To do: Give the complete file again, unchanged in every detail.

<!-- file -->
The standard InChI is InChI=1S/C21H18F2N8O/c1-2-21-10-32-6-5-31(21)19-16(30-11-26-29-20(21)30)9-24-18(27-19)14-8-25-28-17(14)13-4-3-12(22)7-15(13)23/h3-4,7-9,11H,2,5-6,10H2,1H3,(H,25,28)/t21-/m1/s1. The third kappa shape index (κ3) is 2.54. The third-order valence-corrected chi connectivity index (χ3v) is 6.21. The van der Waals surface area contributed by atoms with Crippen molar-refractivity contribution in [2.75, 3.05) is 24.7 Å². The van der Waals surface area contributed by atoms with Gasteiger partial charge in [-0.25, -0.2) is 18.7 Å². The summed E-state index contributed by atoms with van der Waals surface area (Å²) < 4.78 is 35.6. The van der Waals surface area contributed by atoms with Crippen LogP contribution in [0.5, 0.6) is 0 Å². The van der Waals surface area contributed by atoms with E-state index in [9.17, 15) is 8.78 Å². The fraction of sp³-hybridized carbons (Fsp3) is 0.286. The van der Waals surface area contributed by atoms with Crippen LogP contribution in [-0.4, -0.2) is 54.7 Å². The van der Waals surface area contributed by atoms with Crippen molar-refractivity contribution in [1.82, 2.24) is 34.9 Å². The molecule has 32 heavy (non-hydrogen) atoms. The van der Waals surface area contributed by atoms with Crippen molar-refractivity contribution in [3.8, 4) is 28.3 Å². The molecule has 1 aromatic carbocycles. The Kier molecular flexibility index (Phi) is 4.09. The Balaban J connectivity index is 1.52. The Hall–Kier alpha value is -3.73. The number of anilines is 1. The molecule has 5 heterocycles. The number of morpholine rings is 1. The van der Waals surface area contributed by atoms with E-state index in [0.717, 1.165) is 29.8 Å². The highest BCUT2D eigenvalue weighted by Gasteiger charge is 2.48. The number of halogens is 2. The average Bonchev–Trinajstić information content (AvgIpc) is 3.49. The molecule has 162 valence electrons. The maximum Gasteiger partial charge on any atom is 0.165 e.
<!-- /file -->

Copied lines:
The standard InChI is InChI=1S/C21H18F2N8O/c1-2-21-10-32-6-5-31(21)19-16(30-11-26-29-20(21)30)9-24-18(27-19)14-8-25-28-17(14)13-4-3-12(22)7-15(13)23/h3-4,7-9,11H,2,5-6,10H2,1H3,(H,25,28)/t21-/m1/s1. The third kappa shape index (κ3) is 2.54. The third-order valence-corrected chi connectivity index (χ3v) is 6.21. The van der Waals surface area contributed by atoms with Crippen molar-refractivity contribution in [2.75, 3.05) is 24.7 Å². The van der Waals surface area contributed by atoms with Gasteiger partial charge in [-0.25, -0.2) is 18.7 Å². The summed E-state index contributed by atoms with van der Waals surface area (Å²) < 4.78 is 35.6. The van der Waals surface area contributed by atoms with Crippen LogP contribution in [0.5, 0.6) is 0 Å². The van der Waals surface area contributed by atoms with E-state index in [9.17, 15) is 8.78 Å². The fraction of sp³-hybridized carbons (Fsp3) is 0.286. The van der Waals surface area contributed by atoms with Crippen LogP contribution in [-0.4, -0.2) is 54.7 Å². The van der Waals surface area contributed by atoms with Crippen molar-refractivity contribution in [1.82, 2.24) is 34.9 Å². The molecule has 32 heavy (non-hydrogen) atoms. The van der Waals surface area contributed by atoms with Crippen molar-refractivity contribution in [3.8, 4) is 28.3 Å². The molecule has 1 aromatic carbocycles. The Kier molecular flexibility index (Phi) is 4.09. The Balaban J connectivity index is 1.52. The Hall–Kier alpha value is -3.73. The number of anilines is 1. The molecule has 5 heterocycles. The number of morpholine rings is 1. The van der Waals surface area contributed by atoms with E-state index in [0.717, 1.165) is 29.8 Å². The highest BCUT2D eigenvalue weighted by Gasteiger charge is 2.48. The number of halogens is 2. The average Bonchev–Trinajstić information content (AvgIpc) is 3.49. The molecule has 162 valence electrons. The maximum Gasteiger partial charge on any atom is 0.165 e.